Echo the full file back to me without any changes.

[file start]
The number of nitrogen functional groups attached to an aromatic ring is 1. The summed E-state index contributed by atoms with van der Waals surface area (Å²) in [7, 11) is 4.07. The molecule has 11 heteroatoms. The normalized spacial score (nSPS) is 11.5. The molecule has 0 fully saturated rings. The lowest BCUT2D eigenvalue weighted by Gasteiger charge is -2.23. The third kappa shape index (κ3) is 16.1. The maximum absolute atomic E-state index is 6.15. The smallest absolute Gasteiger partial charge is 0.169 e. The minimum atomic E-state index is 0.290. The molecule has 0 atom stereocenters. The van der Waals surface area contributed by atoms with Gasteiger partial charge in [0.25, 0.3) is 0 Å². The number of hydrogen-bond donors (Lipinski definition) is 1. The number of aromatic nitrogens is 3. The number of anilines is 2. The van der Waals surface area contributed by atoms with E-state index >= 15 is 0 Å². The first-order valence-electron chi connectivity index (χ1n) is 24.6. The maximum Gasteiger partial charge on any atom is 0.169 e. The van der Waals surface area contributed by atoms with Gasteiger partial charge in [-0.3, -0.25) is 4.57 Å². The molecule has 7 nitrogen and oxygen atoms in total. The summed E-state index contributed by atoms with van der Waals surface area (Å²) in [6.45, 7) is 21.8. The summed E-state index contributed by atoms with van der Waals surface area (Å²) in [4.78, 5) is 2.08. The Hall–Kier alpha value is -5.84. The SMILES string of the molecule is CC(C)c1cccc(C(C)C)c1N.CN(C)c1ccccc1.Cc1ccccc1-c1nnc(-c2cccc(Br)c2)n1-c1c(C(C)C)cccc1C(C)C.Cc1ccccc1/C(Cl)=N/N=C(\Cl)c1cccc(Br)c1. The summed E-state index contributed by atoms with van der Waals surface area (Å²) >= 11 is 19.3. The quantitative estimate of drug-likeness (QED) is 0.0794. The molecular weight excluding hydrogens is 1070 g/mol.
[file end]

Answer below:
The number of nitrogen functional groups attached to an aromatic ring is 1. The summed E-state index contributed by atoms with van der Waals surface area (Å²) in [7, 11) is 4.07. The molecule has 11 heteroatoms. The normalized spacial score (nSPS) is 11.5. The molecule has 0 fully saturated rings. The lowest BCUT2D eigenvalue weighted by Gasteiger charge is -2.23. The third kappa shape index (κ3) is 16.1. The maximum absolute atomic E-state index is 6.15. The smallest absolute Gasteiger partial charge is 0.169 e. The minimum atomic E-state index is 0.290. The molecule has 0 atom stereocenters. The van der Waals surface area contributed by atoms with Gasteiger partial charge in [0.25, 0.3) is 0 Å². The number of hydrogen-bond donors (Lipinski definition) is 1. The number of aromatic nitrogens is 3. The number of anilines is 2. The van der Waals surface area contributed by atoms with E-state index >= 15 is 0 Å². The first-order valence-electron chi connectivity index (χ1n) is 24.6. The maximum Gasteiger partial charge on any atom is 0.169 e. The van der Waals surface area contributed by atoms with Gasteiger partial charge in [-0.3, -0.25) is 4.57 Å². The molecule has 7 nitrogen and oxygen atoms in total. The summed E-state index contributed by atoms with van der Waals surface area (Å²) in [6.45, 7) is 21.8. The summed E-state index contributed by atoms with van der Waals surface area (Å²) in [4.78, 5) is 2.08. The Hall–Kier alpha value is -5.84. The SMILES string of the molecule is CC(C)c1cccc(C(C)C)c1N.CN(C)c1ccccc1.Cc1ccccc1-c1nnc(-c2cccc(Br)c2)n1-c1c(C(C)C)cccc1C(C)C.Cc1ccccc1/C(Cl)=N/N=C(\Cl)c1cccc(Br)c1. The summed E-state index contributed by atoms with van der Waals surface area (Å²) >= 11 is 19.3. The quantitative estimate of drug-likeness (QED) is 0.0794. The molecular weight excluding hydrogens is 1070 g/mol.